Ikea will buy back your used furniture at up to half the price

In the run-up to what would in normal times be the festive season sales rush, Ikea has vowed to buy back used furniture from customers to resell – and pay up to 50 percent of the original price.

Ikea will buy back your used furniture at up to half the price
Got any pieces of Ikea furniture at home? You may be able to get rid of it and get money back. Photo: Fredrik Sandberg/TT

Ikea, the world's largest furniture chain, said Tuesday it would begin buying back used furniture from customers to resell – and pay up to 50 percent of the original price.

The “Buy Back Friday” scheme, timed to coincide with the “Black Friday” pre-Christmas retail frenzy, will run from November 24th and until December 3rd in 27 countries.

“Rather than buy things you don't need this Black Friday, we want to help customers give their furniture a second life instead of making an impulse buy,” said Stefan Vanoverbeke, deputy retail operations manager at Ingka Group, Ikea's parent company.

To address concerns its affordable, flat-pack products encourage overconsumption and waste, the Swedish company had previously said it would start renting and recycling furniture as part of an eco-drive.

Under its buyback scheme, the group said that “anything that can't be resold will be recycled or donated to community projects to help those most affected by the Covid-19 pandemic”.

“Some countries like Australia and Canada for example are currently testing different buyback services, but BuyBack Friday will be the first time that 27 countries do this together,” the statement added.

The Swedish giant employs over 217,000 people and has more than 50 outlets. Its annual turnover is around 40 billion euros ($46 billion).

The group did not specify how it would determine the price paid for second-hand furniture and customers will receive a voucher, not cash, for their products.  

As part of efforts to reduce waste, Ikea has already begun repairing and re-packaging products in every store that have been damaged in transit, as well as allowing customers to return products – including furniture – for resale or donation to charities.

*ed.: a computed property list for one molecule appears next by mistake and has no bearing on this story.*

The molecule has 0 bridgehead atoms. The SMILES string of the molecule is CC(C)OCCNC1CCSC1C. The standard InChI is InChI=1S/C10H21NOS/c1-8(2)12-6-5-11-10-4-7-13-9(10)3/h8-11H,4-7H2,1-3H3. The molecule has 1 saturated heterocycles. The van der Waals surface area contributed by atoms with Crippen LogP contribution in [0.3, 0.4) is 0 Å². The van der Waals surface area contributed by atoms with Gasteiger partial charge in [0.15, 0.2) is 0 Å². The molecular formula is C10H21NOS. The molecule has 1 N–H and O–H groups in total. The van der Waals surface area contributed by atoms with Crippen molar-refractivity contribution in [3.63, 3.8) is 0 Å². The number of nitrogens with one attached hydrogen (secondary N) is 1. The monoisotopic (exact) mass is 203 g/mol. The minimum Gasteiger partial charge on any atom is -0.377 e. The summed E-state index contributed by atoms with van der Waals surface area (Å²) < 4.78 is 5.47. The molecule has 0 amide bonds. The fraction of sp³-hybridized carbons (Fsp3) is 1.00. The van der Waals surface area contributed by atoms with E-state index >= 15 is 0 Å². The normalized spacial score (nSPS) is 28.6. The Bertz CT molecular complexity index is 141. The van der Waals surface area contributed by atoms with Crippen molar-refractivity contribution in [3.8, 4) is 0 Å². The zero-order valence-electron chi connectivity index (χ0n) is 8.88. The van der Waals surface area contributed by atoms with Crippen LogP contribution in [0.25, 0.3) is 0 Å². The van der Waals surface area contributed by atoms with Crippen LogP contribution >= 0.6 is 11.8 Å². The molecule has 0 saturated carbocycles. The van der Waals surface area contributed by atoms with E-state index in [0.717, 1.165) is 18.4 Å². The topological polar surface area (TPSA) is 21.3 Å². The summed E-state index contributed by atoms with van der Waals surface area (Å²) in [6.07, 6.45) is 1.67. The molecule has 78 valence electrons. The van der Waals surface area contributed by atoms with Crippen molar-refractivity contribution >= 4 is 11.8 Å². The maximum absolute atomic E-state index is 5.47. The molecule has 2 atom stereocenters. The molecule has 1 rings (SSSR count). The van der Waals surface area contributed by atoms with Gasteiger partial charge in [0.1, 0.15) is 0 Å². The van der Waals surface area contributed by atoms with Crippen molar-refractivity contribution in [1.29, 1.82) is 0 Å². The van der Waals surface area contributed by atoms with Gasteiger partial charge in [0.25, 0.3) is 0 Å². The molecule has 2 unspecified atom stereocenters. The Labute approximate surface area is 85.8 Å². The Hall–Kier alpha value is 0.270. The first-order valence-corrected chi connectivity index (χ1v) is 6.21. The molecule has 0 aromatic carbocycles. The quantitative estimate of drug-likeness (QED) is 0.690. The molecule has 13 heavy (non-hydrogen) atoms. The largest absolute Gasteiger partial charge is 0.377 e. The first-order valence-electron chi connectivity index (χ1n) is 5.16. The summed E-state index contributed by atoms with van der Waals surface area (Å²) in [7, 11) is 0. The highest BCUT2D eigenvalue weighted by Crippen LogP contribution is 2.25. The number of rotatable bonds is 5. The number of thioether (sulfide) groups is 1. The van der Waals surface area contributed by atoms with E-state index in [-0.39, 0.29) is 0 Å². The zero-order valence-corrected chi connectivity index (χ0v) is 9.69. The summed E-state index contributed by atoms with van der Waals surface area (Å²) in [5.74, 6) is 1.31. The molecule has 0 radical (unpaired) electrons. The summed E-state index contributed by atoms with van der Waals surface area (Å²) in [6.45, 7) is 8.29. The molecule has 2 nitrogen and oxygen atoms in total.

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‘Just getting started’: Ikea bets big on the digital home

Sweden's IKEA is doubling down its bet on the digital home, launching a new Smart Home business unit, and investing "significantly" to "fast-forward development".

'Just getting started': Ikea bets big on the digital home
The Symfonisk range, a table lamp speaker and a book-shelf speaker_2 DOWNLOAD View Add to Media Cart SYMFONISK range, table lamp speaker and book-shelf speaker. Photo: Ikea
“We need to explore products and solutions beyond conventional home furnishing,” Björn Block, who will lead the new business unit, said in a press release
“The business unit of IKEA Home smart will drive the digital transformation of the IKEA range,” he added. “We're just getting started.” 
Björn Block is the Ikea executive who will lead the new business unit. Photo: Ikea
When Lena Herder, Ikea's new country head for Sweden, announced plans to cut 650 jobs in Sweden last November, she predicted that new jobs would eventually be created in the company's digital and logistics arms.
But the company did not say in the press release how many, if any, new staff it planned to hire in key offices in Älmhult, Helsingborg and Malmö. 
Ikea has been testing digital home ideas since launching Ikea Home Smart back in 2012, and has already launched tables and lamps that can wirelessly charge phones, the Home Smart lighting app, and home audio in partnership with Sonos. 
Ikea's Trådfri gateway, which can be used to control lights and music across the home. Photo: Ikea
But Peter van der Poel, Ikea's manager of Range & Supply, said the aim was now to significantly expand the offering, with a whole new division launched analogous to the children's section selling play furniture, cots, and the Antilop stool. 
“This is the biggest new business we are establishing since the introduction of Children’s IKEA,” he said. “We have decided to invest significantly in Home Smart across Ikea to fast-forward the development.”
Up until now Ikea has been open to partnering with all the tech giants, linking its Trådfri system with Google Assistant, Siri and Alexa, rather than trying to create its own voice-activated system. 
The US market intelligence firm IDC expects global sales of smart home devices to more than double over the next five years from $830m to $1.6bn.